Feb. 22 (Bloomberg) -- Iran doesn’t have a policy of carrying out pre-emptive strikes to counter threats, the country’s ambassador to Russia said.
The Persian Gulf state is seeking to defuse tensions over its nuclear program after officials from the International Atomic Energy Agency were denied access to a military base in Parchin during two days of meetings that ended yesterday. An Iranian general, Mohammad Hejazi, said his nation would consider pre-emptive action when threatened, Fars news agency reported yesterday.
“We have no policy of taking action to pre-empt attacks against us,” Mahmoud-Reza Sajjadi said in an interview in the Iranian embassy in Moscow today, adding that he heard a recording of the general’s speech. “Fars isn’t the official agency of the government, IRNA is,” he said, referring to the Islamic Republic News Agency.
Allegations about the possible military aim of Iran’s nuclear program have led the U.S. and the European Union to tighten economic sanctions. The U.S. and Israel haven’t ruled out air strikes against Iran’s atomic facilities, escalating tensions in a region that’s home to 54 percent of global oil reserves.
“In Iran, we’ve heard nothing about the IAEA requesting a visit to Parchin,” Sajjadi said. “Parchin isn’t a place where nuclear activities are being carried out, but is part of Iran’s defense industry.”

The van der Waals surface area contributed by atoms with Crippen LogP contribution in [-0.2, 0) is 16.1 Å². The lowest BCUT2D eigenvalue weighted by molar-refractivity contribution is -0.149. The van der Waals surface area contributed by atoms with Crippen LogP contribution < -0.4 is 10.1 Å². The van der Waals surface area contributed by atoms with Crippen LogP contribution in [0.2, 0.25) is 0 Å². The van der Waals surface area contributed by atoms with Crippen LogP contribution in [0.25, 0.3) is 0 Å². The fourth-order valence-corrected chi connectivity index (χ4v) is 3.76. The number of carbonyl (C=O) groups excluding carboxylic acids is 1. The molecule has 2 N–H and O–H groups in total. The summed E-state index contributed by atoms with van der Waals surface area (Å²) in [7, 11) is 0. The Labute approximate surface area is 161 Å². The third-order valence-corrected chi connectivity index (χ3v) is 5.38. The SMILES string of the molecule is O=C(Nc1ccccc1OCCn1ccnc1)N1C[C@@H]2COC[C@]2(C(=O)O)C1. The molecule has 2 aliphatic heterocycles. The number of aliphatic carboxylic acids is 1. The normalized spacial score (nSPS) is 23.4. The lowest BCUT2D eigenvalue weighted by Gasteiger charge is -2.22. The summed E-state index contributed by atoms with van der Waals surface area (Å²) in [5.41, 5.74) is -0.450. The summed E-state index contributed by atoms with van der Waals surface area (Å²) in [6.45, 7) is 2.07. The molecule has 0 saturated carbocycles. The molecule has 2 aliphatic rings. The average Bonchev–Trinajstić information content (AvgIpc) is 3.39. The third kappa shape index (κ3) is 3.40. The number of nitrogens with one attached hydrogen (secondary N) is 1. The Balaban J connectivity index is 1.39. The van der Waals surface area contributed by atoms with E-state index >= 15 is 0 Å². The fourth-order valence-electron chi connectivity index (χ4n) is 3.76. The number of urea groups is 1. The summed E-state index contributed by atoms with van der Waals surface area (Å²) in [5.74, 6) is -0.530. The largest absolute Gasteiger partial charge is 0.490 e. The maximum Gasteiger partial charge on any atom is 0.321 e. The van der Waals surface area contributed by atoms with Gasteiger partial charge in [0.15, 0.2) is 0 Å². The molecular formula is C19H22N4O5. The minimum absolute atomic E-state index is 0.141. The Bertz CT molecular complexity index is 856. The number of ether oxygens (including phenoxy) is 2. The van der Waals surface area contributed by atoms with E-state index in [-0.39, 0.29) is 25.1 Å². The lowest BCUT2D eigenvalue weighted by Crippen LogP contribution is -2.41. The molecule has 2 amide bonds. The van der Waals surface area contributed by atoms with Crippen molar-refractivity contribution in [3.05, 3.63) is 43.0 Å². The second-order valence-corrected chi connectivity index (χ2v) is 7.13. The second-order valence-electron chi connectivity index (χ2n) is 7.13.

Iran has rejected United Nations demands to suspend uranium enrichment, which can be used both for generating electricity and making nuclear warheads. Negotiations broke down in January 2011 after talks in Istanbul between Iran and the five permanent members of the UN Security Council -- China, France, Russia, the U.K. and U.S. -- as well as Germany.
China may host a new round of talks over Iran’s nuclear plans between the six countries involved in the negotiations, Sajjadi said.
“I heard that members of the club are still talking about the date and place,” he said. “But the mediators have yet to reach consensus”
Iran sent the EU a letter last week asking for negotiations over its nuclear program to resume at the “earliest possibility,” according to a copy of the one-page document obtained by Bloomberg. U.S. Secretary of State Hillary Clinton and EU foreign policy head Catherine Ashton met Feb. 18 and said they are reviewing the Iranian offer.
Iran is still waiting for an official response to the letter, Sajjadi said.
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